… Plaintiff relies on Glaski v. Bank of Am., Nat’t Ass’n, 218 Cal. App. 4th 1079, 1097 (2013). … Id.
at 1097-98. However, Glaski represents a distinct minority view on the standing of third parties
to enforce or assert claims based on alleged violations of a PSA. …
Bankr. Court, ND California, 2014 – Google Scholar
… In support of his position, Plaintiff cites Thomas A. Glaski v. Bank of America, 2013 WL 4037310
(Cal. Ct. App. July 31, 2013). … As determined in In re Sandri, 501 BR 369 (Bankr. ND Cal. 2013),
the clear weight of authority is against Glaski and its reasoning is unpersuasive. …
… She contends that the proposed amendment is not made in bad faith and not futile as the law
in California has changed under Glaski v. Bank of America, Nat’l Assoc., 218 Cal. App. 4th 1079
(2013). … Oct. 5, 2012). Here, both parties argue, in detail, the merits of the Glaski case. …
… May 30, 2012) (Chen, J.) (granting preliminary injunction preventing foreclosure sale because
the plaintiff was likely to prevail on claim that foreclosure was improper due to fraudulent
substitution of trustee); Glaski v. Bank of Am., Nat’l Ass’n, 218 Cal. App. … See Glaski, 218 Cal. …
… for securitization” as they argue in the opposition. Plaintiffs rely on Glaski v. Bank of
America, 218 Cal. App. … IT IS SO ORDERED.  The court also notes that even in California
courts, the holding in Glaski has not been adopted universally. …
Cal: Court of Appeal, 2nd Appellate Dist., 8th Div., 2014 – Google Scholar
… 2012) 885 F.Supp.2d 964, 973-974; Glaski v. Bank of America (2013) 218 Cal.App.4th 1079,
1097; Herrera v. Deutsche Bank National Trust Co. (2011) 196 Cal.App.4th 1366, 1378-1379;
Sacchi v. Mortgage Elec. Registration Sys. (CDCal. June 24, 2011, No. …
Cal: Court of Appeal, 4th Appellate Dist., 1st Div., 2014 – Google Scholar
… that a foreclosure was wrongful because it was initiated by a nonholder of the deed of trust has
also been phrased as (1) the foreclosing party lacking standing to foreclose or (2) the chain of
title relied upon by the foreclosing party containing breaks or defects.” (Glaski v. Bank of …
… 39-3 at 4-5).  In making his argument that securitization of the credit debt somehow prevents
the Financial Entities from collecting on his debt, plaintiff relies extensively on Glaski v. Bank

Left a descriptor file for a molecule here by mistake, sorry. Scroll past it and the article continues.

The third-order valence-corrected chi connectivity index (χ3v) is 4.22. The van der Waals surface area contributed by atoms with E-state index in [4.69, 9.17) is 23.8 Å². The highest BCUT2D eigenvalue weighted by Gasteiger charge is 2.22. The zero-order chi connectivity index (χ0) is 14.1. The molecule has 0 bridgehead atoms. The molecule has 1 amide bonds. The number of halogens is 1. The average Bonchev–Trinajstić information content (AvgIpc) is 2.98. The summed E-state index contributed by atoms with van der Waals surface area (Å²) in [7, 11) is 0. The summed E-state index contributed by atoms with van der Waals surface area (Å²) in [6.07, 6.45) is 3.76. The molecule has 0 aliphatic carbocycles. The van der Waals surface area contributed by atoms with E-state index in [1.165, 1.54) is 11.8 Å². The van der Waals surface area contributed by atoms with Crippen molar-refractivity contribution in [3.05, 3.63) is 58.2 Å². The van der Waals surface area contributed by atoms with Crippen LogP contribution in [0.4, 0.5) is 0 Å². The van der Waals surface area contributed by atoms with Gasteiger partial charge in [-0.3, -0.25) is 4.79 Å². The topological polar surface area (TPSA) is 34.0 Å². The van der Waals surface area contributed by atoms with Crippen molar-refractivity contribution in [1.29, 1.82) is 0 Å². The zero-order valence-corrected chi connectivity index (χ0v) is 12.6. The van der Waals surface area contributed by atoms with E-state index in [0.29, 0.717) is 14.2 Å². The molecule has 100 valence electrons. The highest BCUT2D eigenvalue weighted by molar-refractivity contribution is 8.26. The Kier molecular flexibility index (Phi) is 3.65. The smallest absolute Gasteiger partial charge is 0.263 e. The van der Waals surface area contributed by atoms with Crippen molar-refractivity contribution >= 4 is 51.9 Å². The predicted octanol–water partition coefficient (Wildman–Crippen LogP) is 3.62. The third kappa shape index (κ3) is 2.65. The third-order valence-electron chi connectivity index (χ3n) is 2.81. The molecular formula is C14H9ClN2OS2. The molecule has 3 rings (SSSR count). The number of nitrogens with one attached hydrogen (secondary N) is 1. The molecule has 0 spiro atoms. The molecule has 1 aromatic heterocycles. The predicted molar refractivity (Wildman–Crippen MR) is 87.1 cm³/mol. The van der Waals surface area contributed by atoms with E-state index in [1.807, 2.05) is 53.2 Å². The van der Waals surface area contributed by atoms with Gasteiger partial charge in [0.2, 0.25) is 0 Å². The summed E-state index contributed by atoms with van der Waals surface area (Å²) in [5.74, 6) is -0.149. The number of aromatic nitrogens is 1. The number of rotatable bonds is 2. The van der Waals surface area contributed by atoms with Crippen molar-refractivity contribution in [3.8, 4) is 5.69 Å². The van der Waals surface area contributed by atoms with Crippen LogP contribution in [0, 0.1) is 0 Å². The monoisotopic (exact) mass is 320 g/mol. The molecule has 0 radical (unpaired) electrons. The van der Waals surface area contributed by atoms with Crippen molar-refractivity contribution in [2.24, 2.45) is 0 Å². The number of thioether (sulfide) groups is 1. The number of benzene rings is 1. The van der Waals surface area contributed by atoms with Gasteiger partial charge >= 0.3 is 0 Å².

of America, 218 Cal.App.4th 1079 (Cal.App. 2013). That reliance is wholly misplaced. …
Cal: Court of Appeal, 2nd Appellate Dist., 4th Div., 2013 – Google Scholar
… The notes may thereafter be transferred among members without requiring recordation in the
public records.”.  As explained in Glaski v. Bank of America (2013) 218 Cal.App.4th 1079, 1082,
“In simplified terms, `securitization’ is the process where (1) many loans are bundled …
219 Cal. App. 4th 75, 161 Cal. Rptr. 3d … – Cal: Court of Appeal, 2nd …, 2013 – Google Scholar
219 Cal.App.4th 75 (2013). 161 Cal. Rptr. 3d 500. JOHNNY SILIGA et al., Plaintiffs and Appellants,
v. MORTGAGE ELECTRONIC REGISTRATION SYSTEMS, INC., et al., Defendants and
Respondents. No. B240531. Court of Appeals of California, Second District, Division Three. …
Cal: Court of Appeal, 2nd Appellate Dist., 2nd Div., 2013 – Google Scholar
… Thus, the homeowner-plaintiff does not suffer an injury as a result of the assignment of deed of
trust, even if the assignment was fraudulent”]; but cf. Glaski v. Bank of America (2013) 218
Cal.App.4th 1079, 1097, fn. 16 [finding forgery a question of fact under New York law].). …
On January 6, 2014, Plaintiff filed the Ex Parte Application for a Temporary Restraining
Order. (ECF No. 39). Plaintiff “seeks a TRO to preliminary enjoin Defendants . . . and any other
persons or entities acting on their behalf, including the San Diego County Sheriff, from …
After review of the filings of the parties, the Court finds that there has been an insufficient showing
of prejudice to Defendants or undue delay in bringing the proposed class allegations to overcome
the “presumption under Rule 15(a) in favor of granting leave to amend.” Id. To the extent …
… See Newman v. Bank of NY Mellon, No. 1:12-CV-1629 AWI GSA, 2013 WL 5603316, at *3 n.2
(ED Cal. Oct. 11, 2013) (“Glaski is in a clear minority” on this issue); Diunugala v. JP Morgan
Chase Bank, NA, No. 12-cv-2106-WQH-NLS, 2013 WL 5568737, at *8 (SD Cal. Oct. …
221 Cal. App. 4th 49, 163 Cal. Rptr. 3d … – Cal: Court of Appeal, 4th …, 2013 – Google Scholar
… For this reason, `[n]umerous cases have characterized a loan modification as a
traditional money lending activity.'” (See Diunugala v. JP Morgan Chase Bank, NA
(SDCal., Oct. 3, 2013, No. 12cv2106-WQH-NLS) 2013 USDist. …
More Failing Securitization Arguments by Foreclosure Victims
Rodenhurst v. Bank of Am., 773 F. Supp. 2d 886, 899 (D. Haw. 2011) (“The overwhelming authority does not support a [claim] based upon improper securitization.”) “[S]ince the securitization merely creates a separate contract, distinct from plaintiffs’ debt obligations under the Note and does not change the relationship of the parties in any way, plaintiffs’ claims arising out of securitization fail.”
In re Veal, 450 B.R. at 912 (“[Plaintiffs] should not care who actually owns the Note-and it is thus irrelevant whether the Note has been fractionalized or securitized-so long as they do know who they should pay.”);
Horvath v. Bank of NY, N.A., 641 F.3d 617, 626 n.4 (4th Cir. 2011) (securitization irrelevant to debt);
Commonwealth Prop. Advocates, LLC v. MERS, 263 P.3d 397, 401-02 (Utah Ct. App. 2011) (securitization has no effect on debt);
Henkels v. J.P. Morgan Chase, 2011 WL 2357874, at *7 (D.Ariz. June 14, 2011) (denying the plaintiff’s claim for unauthorized securitization of his loan because he “cited no authority for the assertion that securitization has had any impact on [his] obligations under the loan, and district courts in Arizona have rejected similar arguments”);